Every Year More Than 5000 Tons Of Dust Falls On Earth

May, 2021 - by CMI


Every year universe dumps over 5,000 Tons of space dust from asteroids and comets. These extra-terrestrial dust is known as micrometeorites.  

Cosmic dust which is also known as extra- terrestrial dust or space dust locate in the outer space and has fallen on Earth. These type of dust particles measures around 100 micrometres.  The cosmic dust which incline down to Earth is called as Micrometeorites. These micrometeorites incline each day on the Earth from space rocks, asteroids and comets. The residue particles are not exactly a negligible portion of a millimetre in size and more modest than a subterranean insect. Each dust particles tenth hundred millimetre passes through the atmosphere and reach the surface of Earth. This type of space dust give rise to shooting stars while passing through the earth’s atmosphere and few of the particles reach the ground in the form of micrometeorites.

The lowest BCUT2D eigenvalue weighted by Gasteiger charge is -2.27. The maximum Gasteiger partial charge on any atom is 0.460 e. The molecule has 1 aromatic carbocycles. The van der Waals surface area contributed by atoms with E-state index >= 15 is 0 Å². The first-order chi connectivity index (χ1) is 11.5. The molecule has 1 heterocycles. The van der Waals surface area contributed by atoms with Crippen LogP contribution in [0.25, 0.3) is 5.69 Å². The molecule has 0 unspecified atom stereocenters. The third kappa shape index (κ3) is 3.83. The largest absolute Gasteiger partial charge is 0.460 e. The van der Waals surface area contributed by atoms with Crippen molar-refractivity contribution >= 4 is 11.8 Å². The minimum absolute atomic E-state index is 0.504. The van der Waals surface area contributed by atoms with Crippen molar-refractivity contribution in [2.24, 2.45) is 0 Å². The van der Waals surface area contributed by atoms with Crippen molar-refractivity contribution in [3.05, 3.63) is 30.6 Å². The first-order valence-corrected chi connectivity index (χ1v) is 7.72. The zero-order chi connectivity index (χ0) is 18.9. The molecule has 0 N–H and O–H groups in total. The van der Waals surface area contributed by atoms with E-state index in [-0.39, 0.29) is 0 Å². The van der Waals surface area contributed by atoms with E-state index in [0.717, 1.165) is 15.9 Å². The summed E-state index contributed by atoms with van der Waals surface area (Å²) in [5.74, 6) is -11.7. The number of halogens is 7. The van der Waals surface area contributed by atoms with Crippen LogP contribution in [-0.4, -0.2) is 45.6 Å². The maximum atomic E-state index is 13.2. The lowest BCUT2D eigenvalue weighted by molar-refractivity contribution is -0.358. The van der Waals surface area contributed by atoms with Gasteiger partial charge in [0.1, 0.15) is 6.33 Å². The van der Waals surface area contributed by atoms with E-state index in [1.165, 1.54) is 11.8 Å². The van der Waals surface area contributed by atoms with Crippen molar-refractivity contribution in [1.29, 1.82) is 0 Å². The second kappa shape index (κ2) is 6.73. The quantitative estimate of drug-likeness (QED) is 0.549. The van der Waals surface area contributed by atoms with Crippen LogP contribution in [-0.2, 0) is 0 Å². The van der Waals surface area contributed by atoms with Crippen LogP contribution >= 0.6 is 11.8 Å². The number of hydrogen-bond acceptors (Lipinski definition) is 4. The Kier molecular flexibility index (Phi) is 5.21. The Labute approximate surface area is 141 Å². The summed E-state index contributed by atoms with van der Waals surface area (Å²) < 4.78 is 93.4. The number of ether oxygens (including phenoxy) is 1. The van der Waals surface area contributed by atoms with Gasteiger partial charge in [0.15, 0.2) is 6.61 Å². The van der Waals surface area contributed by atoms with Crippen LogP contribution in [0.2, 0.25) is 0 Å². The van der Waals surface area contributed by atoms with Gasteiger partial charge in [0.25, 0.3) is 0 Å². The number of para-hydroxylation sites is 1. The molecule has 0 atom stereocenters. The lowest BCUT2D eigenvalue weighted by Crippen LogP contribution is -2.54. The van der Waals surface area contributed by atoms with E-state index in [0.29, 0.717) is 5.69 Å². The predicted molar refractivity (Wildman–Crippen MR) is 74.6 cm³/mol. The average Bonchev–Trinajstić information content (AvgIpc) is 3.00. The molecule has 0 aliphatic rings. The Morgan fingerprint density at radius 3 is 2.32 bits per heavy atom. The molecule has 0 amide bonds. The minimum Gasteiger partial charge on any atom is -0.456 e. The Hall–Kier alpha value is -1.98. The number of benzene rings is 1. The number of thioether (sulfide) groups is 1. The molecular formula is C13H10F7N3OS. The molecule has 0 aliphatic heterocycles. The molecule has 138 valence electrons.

An international program was led by the Scientists from CNRS for a very long time, Paris Saclay University and the National gallery of the public history with the ally of French Polar Institute, has verified that 5,200 tons each time of these micrometeorites arrived at the ground. Therefore there are six campaigns throng by the analysts of CNRS that they expected control. France Italian Concordia Station (Dome C) which is found in 1,100 km off the central of Antarctica, in course of 20 years as of the low mass  step of snow and shortfall of infinite residue of Dome C that is an ideal assortment of spot.

Enough particles were gathered in the middle of the latitude of 30-200µm in measurement and calculate the yearly transition which compares to the mass accumulated on Earth per square meter each year to the mass added on Earth for each square meter every year. In this outcome that the results are applied to the whole planet, the most extreme yearly change of micrometeorites tends to 5,200 tons every year. This is the major wellspring of extra-earthbound matter on our planet, far before greater things like meteorites, for which the movement is under ten tons every year.